You can make your own shampoo in your slow cooker using this recipe

Eco 04/07/2019

If you are currently tackling 'Plastic-Free July', or just trying to decrease the amount of plastic in your life in general, then this recipe by Jane Wrigglesworth of This NZ Life is something that you should seriously consider.

While the recipe looks rather daunting from a glance, it is well do-able and is a great natural, plastic-free way to wash your hair.


slow cooker
digital scale that measures ounces and grams
heavy plastic containers
stainless steel or plastic spoons
stick blender
plastic wrap
rubber scraper
2 x 1-litre jars, with lids


As with making any soap, wear rubber gloves, eye protection, and closed-toed shoes.

If you get lye, lye solution, or raw soap on your skin, flush with cold water immediately, for 15 minutes. Germall Plus* is a non-paraben preservative.


Oil phase
This is the oil, butter, and glycerin combination that is melted together in the slow cooker on medium heat.
8oz canola oil
5.3oz coconut oil
1.1oz castor oil
0.8oz mango butter
0.8oz sunflower oil
4oz glycerin

Water phase
The lye solution is mixed separately and set aside until the oils are melted. Warning: potassium hydroxide is not interchangeable with sodium hydroxide (which is also known as lye and used in soap-making).
6oz apple cider vinegar (ACV)
3.9oz potassium hydroxide
(lye or KOH)

After Cook Ingredients

Superfat phase
These are added after the liquid soap paste reaches a petroleum jelly-like consistency.
0.5oz argan oil, or another superfat oil of your choice
1 tbsp liquid lecithin

Dilution phase
This is added after the cook and the addition of the superfat.
30oz distilled water, available from chemists, supermarkets and on Trade Me

2.4oz cetrimonium chloride (about 4%), an emulsifier that helps to soften hair

Cool-down phase
This adds in the fragrance and preservative, after some cooling.
0.2oz Germall Plus* or 5.7g which can be rounded up to 6g if your scales don’t measure 10ths
0.5oz/14g essential oil, best added while finished soap is still somewhat warm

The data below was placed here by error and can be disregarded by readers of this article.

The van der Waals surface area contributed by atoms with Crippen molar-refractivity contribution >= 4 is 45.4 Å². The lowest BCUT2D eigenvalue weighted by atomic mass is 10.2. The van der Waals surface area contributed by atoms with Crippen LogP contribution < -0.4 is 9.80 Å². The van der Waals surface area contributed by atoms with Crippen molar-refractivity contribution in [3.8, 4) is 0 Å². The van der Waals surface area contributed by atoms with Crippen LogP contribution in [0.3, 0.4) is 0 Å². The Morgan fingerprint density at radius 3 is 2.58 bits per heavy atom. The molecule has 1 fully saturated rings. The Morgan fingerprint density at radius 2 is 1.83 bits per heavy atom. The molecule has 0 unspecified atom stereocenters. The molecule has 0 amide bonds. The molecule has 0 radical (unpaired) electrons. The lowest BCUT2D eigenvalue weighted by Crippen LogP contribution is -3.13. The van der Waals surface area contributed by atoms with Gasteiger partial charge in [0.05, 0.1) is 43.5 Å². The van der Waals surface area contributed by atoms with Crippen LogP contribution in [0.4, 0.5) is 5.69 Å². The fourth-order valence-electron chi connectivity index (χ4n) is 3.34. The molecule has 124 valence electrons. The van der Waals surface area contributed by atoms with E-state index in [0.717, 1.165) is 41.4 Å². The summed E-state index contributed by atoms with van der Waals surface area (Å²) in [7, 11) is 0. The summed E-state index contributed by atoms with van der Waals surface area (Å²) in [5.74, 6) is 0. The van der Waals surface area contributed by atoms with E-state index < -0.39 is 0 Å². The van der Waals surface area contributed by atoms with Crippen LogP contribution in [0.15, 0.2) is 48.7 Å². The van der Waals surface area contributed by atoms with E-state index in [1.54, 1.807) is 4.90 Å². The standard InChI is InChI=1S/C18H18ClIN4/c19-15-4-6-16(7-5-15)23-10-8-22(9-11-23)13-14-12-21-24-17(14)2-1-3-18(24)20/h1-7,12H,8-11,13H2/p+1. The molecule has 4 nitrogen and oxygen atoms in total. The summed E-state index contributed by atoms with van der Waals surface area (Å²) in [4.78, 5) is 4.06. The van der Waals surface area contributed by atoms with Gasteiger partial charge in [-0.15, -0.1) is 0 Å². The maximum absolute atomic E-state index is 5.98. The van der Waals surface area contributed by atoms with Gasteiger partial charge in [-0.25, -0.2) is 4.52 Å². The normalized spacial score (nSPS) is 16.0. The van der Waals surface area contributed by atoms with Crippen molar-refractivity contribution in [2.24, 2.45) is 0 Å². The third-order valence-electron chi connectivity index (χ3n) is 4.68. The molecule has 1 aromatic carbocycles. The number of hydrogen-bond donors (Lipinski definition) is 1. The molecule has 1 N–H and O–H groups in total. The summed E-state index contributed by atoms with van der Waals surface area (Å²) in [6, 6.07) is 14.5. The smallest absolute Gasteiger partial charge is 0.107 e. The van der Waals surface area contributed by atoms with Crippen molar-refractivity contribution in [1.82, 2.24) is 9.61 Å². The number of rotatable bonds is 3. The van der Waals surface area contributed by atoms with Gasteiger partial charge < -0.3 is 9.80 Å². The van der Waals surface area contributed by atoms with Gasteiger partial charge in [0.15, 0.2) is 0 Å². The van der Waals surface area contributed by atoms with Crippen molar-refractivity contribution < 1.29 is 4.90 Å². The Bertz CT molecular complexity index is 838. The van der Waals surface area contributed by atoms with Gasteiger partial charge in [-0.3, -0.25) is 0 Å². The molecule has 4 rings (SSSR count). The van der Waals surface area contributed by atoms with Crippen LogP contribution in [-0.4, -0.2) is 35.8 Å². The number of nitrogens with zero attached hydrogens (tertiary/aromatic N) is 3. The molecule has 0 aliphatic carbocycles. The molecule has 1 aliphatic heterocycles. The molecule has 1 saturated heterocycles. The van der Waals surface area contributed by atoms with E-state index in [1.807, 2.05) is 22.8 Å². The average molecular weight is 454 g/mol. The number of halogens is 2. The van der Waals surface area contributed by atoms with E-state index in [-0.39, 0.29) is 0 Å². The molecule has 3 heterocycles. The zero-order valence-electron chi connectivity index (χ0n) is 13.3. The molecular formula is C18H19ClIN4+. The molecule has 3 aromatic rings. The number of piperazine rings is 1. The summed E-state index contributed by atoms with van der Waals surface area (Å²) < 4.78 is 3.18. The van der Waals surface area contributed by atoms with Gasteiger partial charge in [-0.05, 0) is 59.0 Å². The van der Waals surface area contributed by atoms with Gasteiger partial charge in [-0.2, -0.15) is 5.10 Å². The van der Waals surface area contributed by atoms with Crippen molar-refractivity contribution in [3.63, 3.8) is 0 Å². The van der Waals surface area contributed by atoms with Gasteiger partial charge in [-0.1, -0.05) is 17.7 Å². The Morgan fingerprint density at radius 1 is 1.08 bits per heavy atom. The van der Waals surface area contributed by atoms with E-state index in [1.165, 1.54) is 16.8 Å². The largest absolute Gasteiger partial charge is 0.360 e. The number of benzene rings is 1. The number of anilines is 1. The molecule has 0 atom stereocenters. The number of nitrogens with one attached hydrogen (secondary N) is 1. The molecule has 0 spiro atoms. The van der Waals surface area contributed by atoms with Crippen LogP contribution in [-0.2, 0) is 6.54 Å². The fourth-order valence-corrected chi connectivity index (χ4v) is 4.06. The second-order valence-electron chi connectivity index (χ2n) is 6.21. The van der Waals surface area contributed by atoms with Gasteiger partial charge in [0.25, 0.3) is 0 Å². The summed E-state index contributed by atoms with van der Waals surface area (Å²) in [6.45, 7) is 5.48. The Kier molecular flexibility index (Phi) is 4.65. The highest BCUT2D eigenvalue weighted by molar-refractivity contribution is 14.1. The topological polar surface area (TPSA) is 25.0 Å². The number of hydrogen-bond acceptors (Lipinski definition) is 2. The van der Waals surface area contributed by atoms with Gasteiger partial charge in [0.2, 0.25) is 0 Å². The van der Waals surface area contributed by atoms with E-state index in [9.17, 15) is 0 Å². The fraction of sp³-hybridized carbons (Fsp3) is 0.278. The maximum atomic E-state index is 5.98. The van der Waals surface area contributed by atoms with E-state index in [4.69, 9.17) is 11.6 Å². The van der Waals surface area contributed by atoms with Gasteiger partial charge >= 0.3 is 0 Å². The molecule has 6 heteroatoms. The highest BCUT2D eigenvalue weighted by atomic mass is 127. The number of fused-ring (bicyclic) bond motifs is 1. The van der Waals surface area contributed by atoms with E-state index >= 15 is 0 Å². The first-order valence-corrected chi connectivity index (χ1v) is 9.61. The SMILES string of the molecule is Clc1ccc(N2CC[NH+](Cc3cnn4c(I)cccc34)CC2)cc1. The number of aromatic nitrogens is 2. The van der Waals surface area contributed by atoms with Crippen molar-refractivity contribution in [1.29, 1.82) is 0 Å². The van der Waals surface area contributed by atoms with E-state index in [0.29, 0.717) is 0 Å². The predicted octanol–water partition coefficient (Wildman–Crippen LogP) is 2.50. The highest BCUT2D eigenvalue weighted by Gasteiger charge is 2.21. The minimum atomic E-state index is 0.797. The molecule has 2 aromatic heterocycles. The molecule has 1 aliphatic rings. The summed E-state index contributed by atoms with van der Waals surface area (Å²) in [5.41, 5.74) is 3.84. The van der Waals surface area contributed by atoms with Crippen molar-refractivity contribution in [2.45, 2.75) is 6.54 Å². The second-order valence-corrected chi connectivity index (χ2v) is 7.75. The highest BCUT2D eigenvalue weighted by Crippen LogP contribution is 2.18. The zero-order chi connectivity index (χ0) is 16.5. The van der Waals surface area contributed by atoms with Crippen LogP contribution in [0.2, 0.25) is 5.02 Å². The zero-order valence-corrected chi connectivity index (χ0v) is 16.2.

3oz DL-Panthenol (about 5%, mixed with about 1oz water to dissolve) to help soften hair
2-4oz crothix, which makes the shampoo thicker

All ingredients are available online from soap-making stores.

It’s very important to measure ingredients by weight, for safety reasons, which is why you need accurate scales that measure ounces and grams.



Weigh oils, mango butter and glycerin and put them in your slow cooker. Cook on medium until melted.


Weigh out 6oz of apple cider vinegar (ACV) in a heavy plastic container. The container should be big enough that it is only about a quarter to a third full with the ACV in it as you need a good amount of head space.

In a separate plastic container, weigh out 3.9oz of lye (potassium hydroxide, also known as KOH). Pour the lye into the ACV. Use a stainless steel or plastic spoon to mix it.

This mixture gets very hot, bubbles up and will pop and spit, but it quickly settles.

Give it a quick but thorough stir when first mixing in the lye. 

When the oils are melted and the lye solution has cleared, add the lye solution to the melted oils in the cooker (which should still be on a medium setting). It's recommended leaving it on medium throughout the rest of this recipe.

Use a stick blender to stir and pulse the oil and lye solution mixture to ‘trace’. Trace is achieved when the soap thickens enough to leave a visible trail when you drizzle some of the soap off the blender and over the surface of the soap. For me, this soap comes to trace after about 10 minutes of bursts with the stick-blender. Don’t run your stick-blender continuously or you will burn up the motor.

Cover the cooker pot with plastic wrap so it is air-tight and leave it on medium.


During this stage, the soap is cooked until it reaches ‘vaseline’ stage. Your soap will become shiny and translucent — almost transparent, but not quite — and look somewhat like vaseline.

Every 15 minutes or so, remove the plastic wrap, then stick-blend and/or stir with a rubber scraper, then replace the plastic wrap.

The time involved can be oddly variable even when you follow this recipe perfectly. Normally this soap will reach the ‘vaseline’ stage after an hour. Sometimes it will take an hour-and-a-half. Once, when I had the cooker pot on high, it got to the vaseline stage in 10 minutes.

Note: you can have the cooker pot on high during the cook but keep a close eye on it. Alternatively, you can leave it on medium so you don’t have to watch it as closely.